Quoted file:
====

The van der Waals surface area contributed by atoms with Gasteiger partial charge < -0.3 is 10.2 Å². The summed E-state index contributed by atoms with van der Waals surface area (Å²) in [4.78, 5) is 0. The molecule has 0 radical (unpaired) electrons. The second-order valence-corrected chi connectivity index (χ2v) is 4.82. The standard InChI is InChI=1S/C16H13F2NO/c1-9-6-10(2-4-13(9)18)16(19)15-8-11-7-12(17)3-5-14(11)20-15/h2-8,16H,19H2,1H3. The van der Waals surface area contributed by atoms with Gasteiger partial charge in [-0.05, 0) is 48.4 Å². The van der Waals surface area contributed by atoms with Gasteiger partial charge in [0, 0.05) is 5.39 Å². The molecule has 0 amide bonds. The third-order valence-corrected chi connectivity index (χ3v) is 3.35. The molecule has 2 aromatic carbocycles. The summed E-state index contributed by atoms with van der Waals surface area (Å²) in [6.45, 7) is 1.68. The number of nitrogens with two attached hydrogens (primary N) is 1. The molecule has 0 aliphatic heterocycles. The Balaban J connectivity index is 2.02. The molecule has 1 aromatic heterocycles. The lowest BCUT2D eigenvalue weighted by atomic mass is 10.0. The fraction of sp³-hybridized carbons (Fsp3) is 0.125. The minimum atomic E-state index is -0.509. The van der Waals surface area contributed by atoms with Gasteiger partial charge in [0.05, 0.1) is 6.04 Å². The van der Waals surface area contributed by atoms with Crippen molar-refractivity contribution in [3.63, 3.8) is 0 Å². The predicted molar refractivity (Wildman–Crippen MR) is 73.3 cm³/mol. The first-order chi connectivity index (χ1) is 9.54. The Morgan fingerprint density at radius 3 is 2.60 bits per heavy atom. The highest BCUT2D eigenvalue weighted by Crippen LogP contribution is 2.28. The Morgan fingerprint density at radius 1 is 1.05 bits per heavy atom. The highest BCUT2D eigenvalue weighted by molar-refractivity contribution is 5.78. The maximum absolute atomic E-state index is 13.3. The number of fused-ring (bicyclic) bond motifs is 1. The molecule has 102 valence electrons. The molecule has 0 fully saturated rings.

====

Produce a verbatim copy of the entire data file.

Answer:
The van der Waals surface area contributed by atoms with Gasteiger partial charge < -0.3 is 10.2 Å². The summed E-state index contributed by atoms with van der Waals surface area (Å²) in [4.78, 5) is 0. The molecule has 0 radical (unpaired) electrons. The second-order valence-corrected chi connectivity index (χ2v) is 4.82. The standard InChI is InChI=1S/C16H13F2NO/c1-9-6-10(2-4-13(9)18)16(19)15-8-11-7-12(17)3-5-14(11)20-15/h2-8,16H,19H2,1H3. The van der Waals surface area contributed by atoms with Gasteiger partial charge in [-0.05, 0) is 48.4 Å². The van der Waals surface area contributed by atoms with Gasteiger partial charge in [0, 0.05) is 5.39 Å². The molecule has 0 amide bonds. The third-order valence-corrected chi connectivity index (χ3v) is 3.35. The molecule has 2 aromatic carbocycles. The summed E-state index contributed by atoms with van der Waals surface area (Å²) in [6.45, 7) is 1.68. The number of nitrogens with two attached hydrogens (primary N) is 1. The molecule has 0 aliphatic heterocycles. The Balaban J connectivity index is 2.02. The molecule has 1 aromatic heterocycles. The lowest BCUT2D eigenvalue weighted by atomic mass is 10.0. The fraction of sp³-hybridized carbons (Fsp3) is 0.125. The minimum atomic E-state index is -0.509. The van der Waals surface area contributed by atoms with Gasteiger partial charge in [0.05, 0.1) is 6.04 Å². The van der Waals surface area contributed by atoms with Crippen molar-refractivity contribution in [3.63, 3.8) is 0 Å². The predicted molar refractivity (Wildman–Crippen MR) is 73.3 cm³/mol. The first-order chi connectivity index (χ1) is 9.54. The Morgan fingerprint density at radius 3 is 2.60 bits per heavy atom. The highest BCUT2D eigenvalue weighted by Crippen LogP contribution is 2.28. The Morgan fingerprint density at radius 1 is 1.05 bits per heavy atom. The highest BCUT2D eigenvalue weighted by molar-refractivity contribution is 5.78. The maximum absolute atomic E-state index is 13.3. The number of fused-ring (bicyclic) bond motifs is 1. The molecule has 102 valence electrons. The molecule has 0 fully saturated rings.